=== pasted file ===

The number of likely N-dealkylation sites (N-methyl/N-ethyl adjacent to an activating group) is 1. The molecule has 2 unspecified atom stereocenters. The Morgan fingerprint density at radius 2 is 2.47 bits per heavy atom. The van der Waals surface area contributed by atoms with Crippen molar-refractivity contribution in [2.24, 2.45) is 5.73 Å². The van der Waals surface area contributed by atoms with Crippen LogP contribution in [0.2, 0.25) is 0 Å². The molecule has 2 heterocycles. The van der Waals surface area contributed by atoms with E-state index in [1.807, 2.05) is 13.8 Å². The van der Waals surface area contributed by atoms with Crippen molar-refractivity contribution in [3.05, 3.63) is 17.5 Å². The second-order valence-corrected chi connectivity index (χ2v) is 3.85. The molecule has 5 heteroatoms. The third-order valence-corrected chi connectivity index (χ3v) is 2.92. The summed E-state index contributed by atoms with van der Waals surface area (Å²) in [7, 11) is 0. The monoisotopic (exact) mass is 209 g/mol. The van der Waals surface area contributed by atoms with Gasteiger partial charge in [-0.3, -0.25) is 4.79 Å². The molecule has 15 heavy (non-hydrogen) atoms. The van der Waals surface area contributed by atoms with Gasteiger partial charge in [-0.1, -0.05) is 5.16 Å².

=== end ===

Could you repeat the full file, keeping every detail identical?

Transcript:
The number of likely N-dealkylation sites (N-methyl/N-ethyl adjacent to an activating group) is 1. The molecule has 2 unspecified atom stereocenters. The Morgan fingerprint density at radius 2 is 2.47 bits per heavy atom. The van der Waals surface area contributed by atoms with Crippen molar-refractivity contribution in [2.24, 2.45) is 5.73 Å². The van der Waals surface area contributed by atoms with Crippen LogP contribution in [0.2, 0.25) is 0 Å². The molecule has 2 heterocycles. The van der Waals surface area contributed by atoms with E-state index in [1.807, 2.05) is 13.8 Å². The van der Waals surface area contributed by atoms with Crippen molar-refractivity contribution in [3.05, 3.63) is 17.5 Å². The second-order valence-corrected chi connectivity index (χ2v) is 3.85. The molecule has 5 heteroatoms. The third-order valence-corrected chi connectivity index (χ3v) is 2.92. The summed E-state index contributed by atoms with van der Waals surface area (Å²) in [7, 11) is 0. The monoisotopic (exact) mass is 209 g/mol. The van der Waals surface area contributed by atoms with Gasteiger partial charge in [-0.3, -0.25) is 4.79 Å². The molecule has 15 heavy (non-hydrogen) atoms. The van der Waals surface area contributed by atoms with Gasteiger partial charge in [-0.1, -0.05) is 5.16 Å².